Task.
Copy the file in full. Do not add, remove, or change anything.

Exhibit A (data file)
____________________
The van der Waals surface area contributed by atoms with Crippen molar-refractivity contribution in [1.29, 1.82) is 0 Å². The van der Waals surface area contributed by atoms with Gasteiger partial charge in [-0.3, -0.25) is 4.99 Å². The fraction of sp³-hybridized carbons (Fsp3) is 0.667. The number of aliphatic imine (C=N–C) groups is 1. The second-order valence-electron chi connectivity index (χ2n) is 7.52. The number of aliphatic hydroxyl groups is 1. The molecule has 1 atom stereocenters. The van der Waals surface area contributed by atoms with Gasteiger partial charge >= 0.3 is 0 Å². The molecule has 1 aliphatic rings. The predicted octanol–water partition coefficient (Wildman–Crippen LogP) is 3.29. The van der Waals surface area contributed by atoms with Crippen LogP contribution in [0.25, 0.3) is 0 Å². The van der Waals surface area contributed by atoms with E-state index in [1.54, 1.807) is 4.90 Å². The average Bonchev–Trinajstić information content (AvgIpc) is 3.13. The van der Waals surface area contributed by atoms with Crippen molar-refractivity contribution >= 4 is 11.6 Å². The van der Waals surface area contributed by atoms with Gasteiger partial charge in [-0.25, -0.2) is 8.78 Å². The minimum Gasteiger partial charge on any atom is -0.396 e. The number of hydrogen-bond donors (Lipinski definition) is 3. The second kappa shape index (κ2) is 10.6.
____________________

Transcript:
The van der Waals surface area contributed by atoms with Crippen molar-refractivity contribution in [1.29, 1.82) is 0 Å². The van der Waals surface area contributed by atoms with Gasteiger partial charge in [-0.3, -0.25) is 4.99 Å². The fraction of sp³-hybridized carbons (Fsp3) is 0.667. The number of aliphatic imine (C=N–C) groups is 1. The second-order valence-electron chi connectivity index (χ2n) is 7.52. The number of aliphatic hydroxyl groups is 1. The molecule has 1 atom stereocenters. The van der Waals surface area contributed by atoms with Gasteiger partial charge >= 0.3 is 0 Å². The molecule has 1 aliphatic rings. The predicted octanol–water partition coefficient (Wildman–Crippen LogP) is 3.29. The van der Waals surface area contributed by atoms with Crippen LogP contribution in [0.25, 0.3) is 0 Å². The van der Waals surface area contributed by atoms with E-state index in [1.54, 1.807) is 4.90 Å². The average Bonchev–Trinajstić information content (AvgIpc) is 3.13. The van der Waals surface area contributed by atoms with Crippen molar-refractivity contribution >= 4 is 11.6 Å². The van der Waals surface area contributed by atoms with Gasteiger partial charge in [-0.25, -0.2) is 8.78 Å². The minimum Gasteiger partial charge on any atom is -0.396 e. The number of hydrogen-bond donors (Lipinski definition) is 3. The second kappa shape index (κ2) is 10.6.